Blackened Crappie Fillet With Sriracha Sauce

Enjoy the harvest

Blackened Crappie Fillet With Sriracha Sauce

Blackened Crappie Fillet Recipe

People are always asking me what other ways to cook crappie. Everyone fries crappie fillets. Nothing wrong with fried crappie it is still one of my favorite ways to fix it. This Blackened Crappie Fillet With Sriracha Sauce recipe is fast becoming a favorite of mine. It is blackened crappie fillet and I like to add a few little friends to the skillet to keep the fillet company. Usually I add shrimp or scallops. These are perfect compliments to crappie and adds a little more refinement to the dish.

Fried crappie is the only way we ate crappie growing up and again I could only fry mine and be happy, but it is great to try new recipes with our harvest. One thing I notice is that with fried crappie I can probably eat 4 big crappie fillets. With this recipe I am satisfied with the one fillet. Of course the three little friends helps it out. Try this blackened crappie fillet recipe with sriracha sauce for an excellent way to enjoy the harvest this crappie season.


Enjoy the harvest


Blackened Crappie Fillet With Sriracha Sauce

Crappie has a delicate and flaky fillet and is perfect for the blackening process. It's a little tender so take care when turning your crappie fillet.

Course Main Course
Cuisine American
Keyword backstrap recipe, blackened fish, crappie recipe
Prep Time 5 minutes
Cook Time 7 minutes
Servings 4
Calories 200 kcal
Author Ken McBroom


  • 4 Crappie Fillets 1 Fillet Per Person
  • Drizzle Lemon Juice Real lemon
  • Sprinkle Blackened seasoning Sprinkle fillets all over with blackened seasoning
  • 2 tbsp Olive Oil Extra Virgin
  • 2 tbsp Butter Unsalted
  • 3 Shrimp or scallops The crappie fillet needs a few little friends


  1. Drizzle lemon juice all over the fillet and sprinkle a generous amount of blackened seasonings on the fillets

  2. Heat olive oil, butter and garlic until the garlic is sizzling

  3. Place the fillets in the sizzling garlic butter and olive oil

  4. Add the fillet's 3 little buddies, usually shrimp or scallops after one side of the fillet is cooked. About 4 minutes.

  5. Gently turn the fillet using your fillet spatula and a fork to lay it over without breaking the crappie fillet into pieces. Cook for about 3 minutes on this side or until the fish is flaking easily.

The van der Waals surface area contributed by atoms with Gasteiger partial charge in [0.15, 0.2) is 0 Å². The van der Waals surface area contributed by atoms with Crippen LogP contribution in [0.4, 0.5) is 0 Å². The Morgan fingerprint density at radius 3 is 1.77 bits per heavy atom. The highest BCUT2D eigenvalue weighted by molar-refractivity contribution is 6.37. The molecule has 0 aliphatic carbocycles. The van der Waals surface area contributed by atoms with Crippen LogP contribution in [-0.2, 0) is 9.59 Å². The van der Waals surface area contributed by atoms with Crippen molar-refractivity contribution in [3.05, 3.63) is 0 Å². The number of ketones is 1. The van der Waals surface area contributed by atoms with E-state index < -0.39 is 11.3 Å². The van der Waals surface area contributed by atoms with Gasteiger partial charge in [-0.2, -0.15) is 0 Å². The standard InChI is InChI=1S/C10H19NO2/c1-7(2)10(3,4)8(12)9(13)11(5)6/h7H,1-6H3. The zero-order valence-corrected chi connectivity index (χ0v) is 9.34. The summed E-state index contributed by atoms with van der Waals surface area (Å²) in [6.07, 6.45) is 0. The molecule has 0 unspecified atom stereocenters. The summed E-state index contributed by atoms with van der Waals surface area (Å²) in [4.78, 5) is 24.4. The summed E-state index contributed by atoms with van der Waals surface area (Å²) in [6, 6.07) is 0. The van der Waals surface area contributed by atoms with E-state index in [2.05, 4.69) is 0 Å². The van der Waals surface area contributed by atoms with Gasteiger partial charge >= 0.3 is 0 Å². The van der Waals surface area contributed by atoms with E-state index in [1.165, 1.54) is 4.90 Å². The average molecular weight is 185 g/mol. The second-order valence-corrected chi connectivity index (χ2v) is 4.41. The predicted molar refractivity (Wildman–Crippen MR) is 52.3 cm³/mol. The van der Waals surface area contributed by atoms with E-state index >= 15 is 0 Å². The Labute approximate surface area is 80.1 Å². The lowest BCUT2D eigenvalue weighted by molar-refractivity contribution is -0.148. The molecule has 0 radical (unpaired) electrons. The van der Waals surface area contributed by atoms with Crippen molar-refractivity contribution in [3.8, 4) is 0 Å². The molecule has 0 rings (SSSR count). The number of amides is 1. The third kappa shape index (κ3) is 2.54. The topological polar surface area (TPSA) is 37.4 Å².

6. Drizzle sriracha sauce all over the fillet and its friends

Recipe Notes

Just a few tips for cooking your blackened crappie fillet. I like to set the fillets out and cook them after they reach room temperature or close to it. Also I like to bring the olive oil and butter up to temp and sizzle the garlic and shut the burner off. I let this sit while the fillets get up to room temperature. It lets the garlic meld with the oil and butter. 

You can use just olive oil or just butter, the olive oil added to the butter slightly raises its smoke point and helps prevent the butter from scorching.

Best Fish For Blackening

Blackening is a cooking technique used in the preparation of fish and other foods such as chicken or steak . It is a fairly violent form of cooking and while a firm fleshed fish like redfish, snapper, grouper or salmon is usually chosen for blackening. However, I have blackened many other species of fish with great success. Here is Kentucky I have learned that blackening catfish, crappie and bluegill makes works great. The flesh is fairly soft and flakey, but if you are careful these fish can be excellent for the blackening process.

Fish fillets like crappie or shellcracker will fall apart when being blackened. If you use a fish spatula under and another utensil, like a fork or another spatula will help you flip the fillet without it breaking apart.

Video: Blackened Fish

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About Ken McBroom 216 Articles
Ken McBroom is an accomplished outdoor writer and photographer. Growing up in Lynchburg Tennessee allowed him many opportunities afield as a boy and young man. Later in life, after Desert Storm, Ken’s wanderlust took him to Alaska to live and work and experience the last frontier. Married now with two beautiful children, Ken now calls Kentucky home where he continues to communicate our American outdoor traditions and the lifestyle it offers.

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